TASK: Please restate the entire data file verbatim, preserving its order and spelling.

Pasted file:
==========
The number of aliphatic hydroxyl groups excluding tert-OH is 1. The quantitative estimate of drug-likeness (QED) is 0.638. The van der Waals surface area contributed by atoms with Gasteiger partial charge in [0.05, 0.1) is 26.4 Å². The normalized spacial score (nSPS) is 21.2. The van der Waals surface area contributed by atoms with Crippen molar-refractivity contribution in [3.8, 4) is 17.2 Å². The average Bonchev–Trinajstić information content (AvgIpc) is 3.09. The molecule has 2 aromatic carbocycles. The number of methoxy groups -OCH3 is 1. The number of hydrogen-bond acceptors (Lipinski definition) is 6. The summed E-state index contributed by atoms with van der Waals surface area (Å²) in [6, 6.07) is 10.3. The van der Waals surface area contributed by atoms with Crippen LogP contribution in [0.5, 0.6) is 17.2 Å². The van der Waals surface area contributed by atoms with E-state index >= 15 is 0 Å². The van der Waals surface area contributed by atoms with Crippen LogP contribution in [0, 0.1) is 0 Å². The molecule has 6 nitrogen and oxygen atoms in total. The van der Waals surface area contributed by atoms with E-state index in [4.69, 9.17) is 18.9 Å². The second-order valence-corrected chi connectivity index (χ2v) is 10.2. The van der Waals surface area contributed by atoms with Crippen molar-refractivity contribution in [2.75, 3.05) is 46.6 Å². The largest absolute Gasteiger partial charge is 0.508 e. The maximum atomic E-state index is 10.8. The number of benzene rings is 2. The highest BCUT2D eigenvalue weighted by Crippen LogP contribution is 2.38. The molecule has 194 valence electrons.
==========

The number of aliphatic hydroxyl groups excluding tert-OH is 1. The quantitative estimate of drug-likeness (QED) is 0.638. The van der Waals surface area contributed by atoms with Gasteiger partial charge in [0.05, 0.1) is 26.4 Å². The normalized spacial score (nSPS) is 21.2. The van der Waals surface area contributed by atoms with Crippen molar-refractivity contribution in [3.8, 4) is 17.2 Å². The average Bonchev–Trinajstić information content (AvgIpc) is 3.09. The molecule has 2 aromatic carbocycles. The number of methoxy groups -OCH3 is 1. The number of hydrogen-bond acceptors (Lipinski definition) is 6. The summed E-state index contributed by atoms with van der Waals surface area (Å²) in [6, 6.07) is 10.3. The van der Waals surface area contributed by atoms with Crippen LogP contribution in [0.5, 0.6) is 17.2 Å². The van der Waals surface area contributed by atoms with E-state index >= 15 is 0 Å². The van der Waals surface area contributed by atoms with Crippen LogP contribution in [0, 0.1) is 0 Å². The molecule has 6 nitrogen and oxygen atoms in total. The van der Waals surface area contributed by atoms with E-state index in [4.69, 9.17) is 18.9 Å². The second-order valence-corrected chi connectivity index (χ2v) is 10.2. The van der Waals surface area contributed by atoms with Crippen molar-refractivity contribution in [2.75, 3.05) is 46.6 Å². The largest absolute Gasteiger partial charge is 0.508 e. The maximum atomic E-state index is 10.8. The number of benzene rings is 2. The highest BCUT2D eigenvalue weighted by Crippen LogP contribution is 2.38. The molecule has 194 valence electrons.